Los Angeles, Sept. 20: Toyota Motor Corp. plans to build a truck assembly plant in Tijuana, Mexico, part of a major North American expansion. Friday’s announcement ends months of speculation about the Japanese automaker’s plans for enlarging its presence in Mexico. The plant will be built on a 700-acre site Toyota owns in the Baja California border city.
Toyota is already building a plant there for production of pickup truck beds for its small pickup, the Tacoma. Company sources said Thursday that the new factory will use the remainder of the property and be dedicated to light trucks—a category that could include the Tacoma; Toyota’s other, larger pickup, the Tundra; or any of a number of sport utility vehicles the company makes.
Toyota builds 150,000 Tundras a year at New United Motor Manufacturing Inc. in Fremont, California, a joint venture of Toyota and General Motors Corp. A NUMMI spokesman said Thursday that the new Tijuana assembly plant will not affect the California facility. Sources at Torrance, California-based Toyota Motor Sales USA said the new truck facility in Baja would increase Toyota’s overall production.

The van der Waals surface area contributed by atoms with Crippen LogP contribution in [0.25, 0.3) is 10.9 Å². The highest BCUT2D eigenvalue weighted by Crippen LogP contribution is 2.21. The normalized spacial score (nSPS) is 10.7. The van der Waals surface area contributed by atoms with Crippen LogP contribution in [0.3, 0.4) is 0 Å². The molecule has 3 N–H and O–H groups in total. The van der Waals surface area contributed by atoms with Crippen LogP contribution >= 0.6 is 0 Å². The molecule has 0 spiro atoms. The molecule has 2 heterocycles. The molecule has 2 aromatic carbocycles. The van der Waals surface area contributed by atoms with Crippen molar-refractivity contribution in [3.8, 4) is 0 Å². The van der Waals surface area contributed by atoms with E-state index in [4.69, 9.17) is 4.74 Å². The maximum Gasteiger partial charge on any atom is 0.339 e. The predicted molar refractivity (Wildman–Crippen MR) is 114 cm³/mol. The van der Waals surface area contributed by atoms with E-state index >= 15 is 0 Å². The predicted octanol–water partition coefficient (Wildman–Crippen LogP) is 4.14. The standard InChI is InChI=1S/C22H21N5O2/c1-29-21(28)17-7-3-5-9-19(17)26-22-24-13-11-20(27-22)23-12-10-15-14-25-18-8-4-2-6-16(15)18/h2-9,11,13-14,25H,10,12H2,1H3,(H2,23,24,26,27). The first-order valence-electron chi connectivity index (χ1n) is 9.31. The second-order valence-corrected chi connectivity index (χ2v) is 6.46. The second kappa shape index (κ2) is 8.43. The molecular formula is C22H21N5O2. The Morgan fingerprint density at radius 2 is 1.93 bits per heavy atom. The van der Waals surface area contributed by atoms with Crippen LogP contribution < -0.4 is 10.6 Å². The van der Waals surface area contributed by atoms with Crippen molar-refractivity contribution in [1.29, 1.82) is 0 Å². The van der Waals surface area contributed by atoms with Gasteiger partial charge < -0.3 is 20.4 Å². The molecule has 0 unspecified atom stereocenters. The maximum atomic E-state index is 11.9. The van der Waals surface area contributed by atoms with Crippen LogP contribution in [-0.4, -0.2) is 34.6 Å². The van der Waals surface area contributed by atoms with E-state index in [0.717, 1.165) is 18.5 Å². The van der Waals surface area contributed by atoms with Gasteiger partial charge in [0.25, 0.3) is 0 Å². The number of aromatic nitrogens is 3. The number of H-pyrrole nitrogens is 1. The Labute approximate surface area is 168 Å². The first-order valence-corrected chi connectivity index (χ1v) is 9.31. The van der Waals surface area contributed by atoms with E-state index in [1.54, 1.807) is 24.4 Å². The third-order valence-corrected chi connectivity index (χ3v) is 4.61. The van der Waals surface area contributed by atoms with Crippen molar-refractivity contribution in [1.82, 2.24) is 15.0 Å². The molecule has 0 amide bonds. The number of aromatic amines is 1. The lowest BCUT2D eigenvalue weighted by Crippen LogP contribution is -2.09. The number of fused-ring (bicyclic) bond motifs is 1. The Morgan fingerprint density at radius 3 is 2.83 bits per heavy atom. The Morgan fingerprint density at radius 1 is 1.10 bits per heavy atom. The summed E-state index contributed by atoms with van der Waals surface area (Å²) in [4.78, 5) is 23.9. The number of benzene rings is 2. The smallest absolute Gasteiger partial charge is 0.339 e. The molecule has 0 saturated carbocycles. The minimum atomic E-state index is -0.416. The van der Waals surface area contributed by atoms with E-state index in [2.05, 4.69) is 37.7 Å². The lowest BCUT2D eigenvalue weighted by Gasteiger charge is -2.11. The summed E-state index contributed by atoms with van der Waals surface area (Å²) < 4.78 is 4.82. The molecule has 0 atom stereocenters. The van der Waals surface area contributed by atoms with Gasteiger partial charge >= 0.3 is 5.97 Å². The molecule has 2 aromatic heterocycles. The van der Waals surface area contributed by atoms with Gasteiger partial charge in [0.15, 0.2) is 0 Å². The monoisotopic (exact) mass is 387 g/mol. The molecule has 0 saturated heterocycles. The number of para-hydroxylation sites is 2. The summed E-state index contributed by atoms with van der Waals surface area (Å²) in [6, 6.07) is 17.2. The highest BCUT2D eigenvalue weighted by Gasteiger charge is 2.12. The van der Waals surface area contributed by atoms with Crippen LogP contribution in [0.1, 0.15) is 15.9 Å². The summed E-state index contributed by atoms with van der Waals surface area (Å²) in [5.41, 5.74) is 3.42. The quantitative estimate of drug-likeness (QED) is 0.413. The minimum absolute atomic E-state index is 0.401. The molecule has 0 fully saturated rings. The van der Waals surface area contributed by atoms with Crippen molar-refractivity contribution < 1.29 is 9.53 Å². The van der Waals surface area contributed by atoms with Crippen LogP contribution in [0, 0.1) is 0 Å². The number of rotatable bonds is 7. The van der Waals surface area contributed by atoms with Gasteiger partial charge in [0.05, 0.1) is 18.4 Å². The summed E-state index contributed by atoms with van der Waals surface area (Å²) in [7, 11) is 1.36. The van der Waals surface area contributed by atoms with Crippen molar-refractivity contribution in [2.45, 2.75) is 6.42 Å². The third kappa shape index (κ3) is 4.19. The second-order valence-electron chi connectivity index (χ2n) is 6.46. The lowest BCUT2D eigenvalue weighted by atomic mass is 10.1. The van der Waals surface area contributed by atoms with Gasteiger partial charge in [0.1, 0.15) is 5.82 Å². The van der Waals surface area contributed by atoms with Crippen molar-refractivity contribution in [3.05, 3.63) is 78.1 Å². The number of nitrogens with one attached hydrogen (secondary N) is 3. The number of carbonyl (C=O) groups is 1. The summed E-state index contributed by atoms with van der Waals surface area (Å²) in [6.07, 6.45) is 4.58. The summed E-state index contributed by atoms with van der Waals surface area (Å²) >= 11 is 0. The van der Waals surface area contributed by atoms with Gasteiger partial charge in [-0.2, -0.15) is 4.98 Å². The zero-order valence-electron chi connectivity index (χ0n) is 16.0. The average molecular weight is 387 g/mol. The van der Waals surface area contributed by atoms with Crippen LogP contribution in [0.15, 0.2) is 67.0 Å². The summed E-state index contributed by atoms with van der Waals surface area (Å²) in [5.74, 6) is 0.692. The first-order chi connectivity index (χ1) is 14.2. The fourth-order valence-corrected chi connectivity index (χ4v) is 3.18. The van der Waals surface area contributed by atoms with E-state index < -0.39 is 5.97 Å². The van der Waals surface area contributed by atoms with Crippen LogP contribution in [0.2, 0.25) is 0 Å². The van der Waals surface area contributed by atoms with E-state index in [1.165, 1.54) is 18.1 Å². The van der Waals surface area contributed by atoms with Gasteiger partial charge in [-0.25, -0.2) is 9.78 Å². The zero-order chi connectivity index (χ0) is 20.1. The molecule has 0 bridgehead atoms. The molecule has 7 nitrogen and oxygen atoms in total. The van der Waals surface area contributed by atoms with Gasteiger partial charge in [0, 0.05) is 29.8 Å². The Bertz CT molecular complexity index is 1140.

It is expected that the Tijuana plant will turn out trucks for the Mexican and US markets.
Rising wages and low interest rates in Mexico have spurred Toyota sales there in the last year. The company’s US sales have risen as well, prompting Toyota to look for ways to produce more cars and trucks closer to where they are sold.
In addition to the Tijuana truck bed and truck assembly plants, Toyota has said it will increase production capacity at its car and truck factory in Ontario, Canada.
Economic development officials in Alabama told the Birmingham News this week that the company is seeking a site in the southern states for a $ 750 million automotive assembly plant. The Birmingham paper reported that Toyota also is considering sites in Arkansas, Tennessee and Mississippi.
The Canadian expansion would add 30,000 vehicles a year at the Ontario plant, for a total of 250,000.